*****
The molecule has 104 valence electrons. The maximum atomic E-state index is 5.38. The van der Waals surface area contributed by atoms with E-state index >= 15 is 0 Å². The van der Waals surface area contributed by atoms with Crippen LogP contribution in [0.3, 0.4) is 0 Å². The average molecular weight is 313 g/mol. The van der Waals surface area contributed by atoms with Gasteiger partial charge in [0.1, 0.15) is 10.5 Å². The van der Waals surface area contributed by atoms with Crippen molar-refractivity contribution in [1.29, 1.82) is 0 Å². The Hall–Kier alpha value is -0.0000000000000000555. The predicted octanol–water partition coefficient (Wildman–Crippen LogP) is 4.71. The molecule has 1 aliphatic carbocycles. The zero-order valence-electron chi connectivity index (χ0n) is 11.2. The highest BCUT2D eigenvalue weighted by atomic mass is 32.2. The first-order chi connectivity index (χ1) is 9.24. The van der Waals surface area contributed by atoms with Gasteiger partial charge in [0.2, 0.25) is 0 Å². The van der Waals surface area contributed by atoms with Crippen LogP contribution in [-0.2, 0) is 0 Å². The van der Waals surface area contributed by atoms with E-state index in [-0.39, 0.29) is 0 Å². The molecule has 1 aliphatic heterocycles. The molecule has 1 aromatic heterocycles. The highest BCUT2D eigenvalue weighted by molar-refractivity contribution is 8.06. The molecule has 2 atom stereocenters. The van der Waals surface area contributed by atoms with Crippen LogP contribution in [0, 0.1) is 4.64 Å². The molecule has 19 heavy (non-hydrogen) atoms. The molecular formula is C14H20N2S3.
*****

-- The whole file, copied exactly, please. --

The molecule has 104 valence electrons. The maximum atomic E-state index is 5.38. The van der Waals surface area contributed by atoms with E-state index >= 15 is 0 Å². The van der Waals surface area contributed by atoms with Crippen LogP contribution in [0.3, 0.4) is 0 Å². The average molecular weight is 313 g/mol. The van der Waals surface area contributed by atoms with Gasteiger partial charge in [0.1, 0.15) is 10.5 Å². The van der Waals surface area contributed by atoms with Crippen molar-refractivity contribution in [1.29, 1.82) is 0 Å². The Hall–Kier alpha value is -0.0000000000000000555. The predicted octanol–water partition coefficient (Wildman–Crippen LogP) is 4.71. The molecule has 1 aliphatic carbocycles. The zero-order valence-electron chi connectivity index (χ0n) is 11.2. The highest BCUT2D eigenvalue weighted by atomic mass is 32.2. The first-order chi connectivity index (χ1) is 9.24. The van der Waals surface area contributed by atoms with Gasteiger partial charge in [0.2, 0.25) is 0 Å². The van der Waals surface area contributed by atoms with Crippen LogP contribution in [-0.2, 0) is 0 Å². The van der Waals surface area contributed by atoms with E-state index in [-0.39, 0.29) is 0 Å². The molecule has 1 aliphatic heterocycles. The molecule has 1 aromatic heterocycles. The highest BCUT2D eigenvalue weighted by molar-refractivity contribution is 8.06. The molecule has 2 atom stereocenters. The van der Waals surface area contributed by atoms with Crippen LogP contribution in [0, 0.1) is 4.64 Å². The molecule has 19 heavy (non-hydrogen) atoms. The molecular formula is C14H20N2S3.